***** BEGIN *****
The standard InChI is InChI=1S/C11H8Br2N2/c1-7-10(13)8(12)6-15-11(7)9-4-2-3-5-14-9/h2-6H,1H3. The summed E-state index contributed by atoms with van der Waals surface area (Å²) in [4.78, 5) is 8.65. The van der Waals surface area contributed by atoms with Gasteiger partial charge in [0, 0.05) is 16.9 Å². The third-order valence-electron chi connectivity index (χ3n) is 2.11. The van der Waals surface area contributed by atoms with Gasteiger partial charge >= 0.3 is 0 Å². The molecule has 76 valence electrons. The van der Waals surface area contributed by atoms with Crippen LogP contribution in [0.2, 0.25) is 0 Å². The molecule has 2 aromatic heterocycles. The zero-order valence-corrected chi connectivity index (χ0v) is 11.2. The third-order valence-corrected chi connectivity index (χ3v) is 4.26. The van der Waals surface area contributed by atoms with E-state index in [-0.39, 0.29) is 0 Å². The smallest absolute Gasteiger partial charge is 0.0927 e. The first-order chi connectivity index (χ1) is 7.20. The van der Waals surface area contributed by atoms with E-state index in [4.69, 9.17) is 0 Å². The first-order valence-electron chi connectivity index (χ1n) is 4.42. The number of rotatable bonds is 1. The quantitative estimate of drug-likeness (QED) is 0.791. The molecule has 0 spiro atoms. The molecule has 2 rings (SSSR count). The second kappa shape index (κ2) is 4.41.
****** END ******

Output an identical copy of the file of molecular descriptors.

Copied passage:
The standard InChI is InChI=1S/C11H8Br2N2/c1-7-10(13)8(12)6-15-11(7)9-4-2-3-5-14-9/h2-6H,1H3. The summed E-state index contributed by atoms with van der Waals surface area (Å²) in [4.78, 5) is 8.65. The van der Waals surface area contributed by atoms with Gasteiger partial charge in [0, 0.05) is 16.9 Å². The third-order valence-electron chi connectivity index (χ3n) is 2.11. The van der Waals surface area contributed by atoms with Gasteiger partial charge >= 0.3 is 0 Å². The molecule has 76 valence electrons. The van der Waals surface area contributed by atoms with Crippen LogP contribution in [0.2, 0.25) is 0 Å². The molecule has 2 aromatic heterocycles. The zero-order valence-corrected chi connectivity index (χ0v) is 11.2. The third-order valence-corrected chi connectivity index (χ3v) is 4.26. The van der Waals surface area contributed by atoms with E-state index in [-0.39, 0.29) is 0 Å². The smallest absolute Gasteiger partial charge is 0.0927 e. The first-order chi connectivity index (χ1) is 7.20. The van der Waals surface area contributed by atoms with E-state index in [4.69, 9.17) is 0 Å². The first-order valence-electron chi connectivity index (χ1n) is 4.42. The number of rotatable bonds is 1. The quantitative estimate of drug-likeness (QED) is 0.791. The molecule has 0 spiro atoms. The molecule has 2 rings (SSSR count). The second kappa shape index (κ2) is 4.41.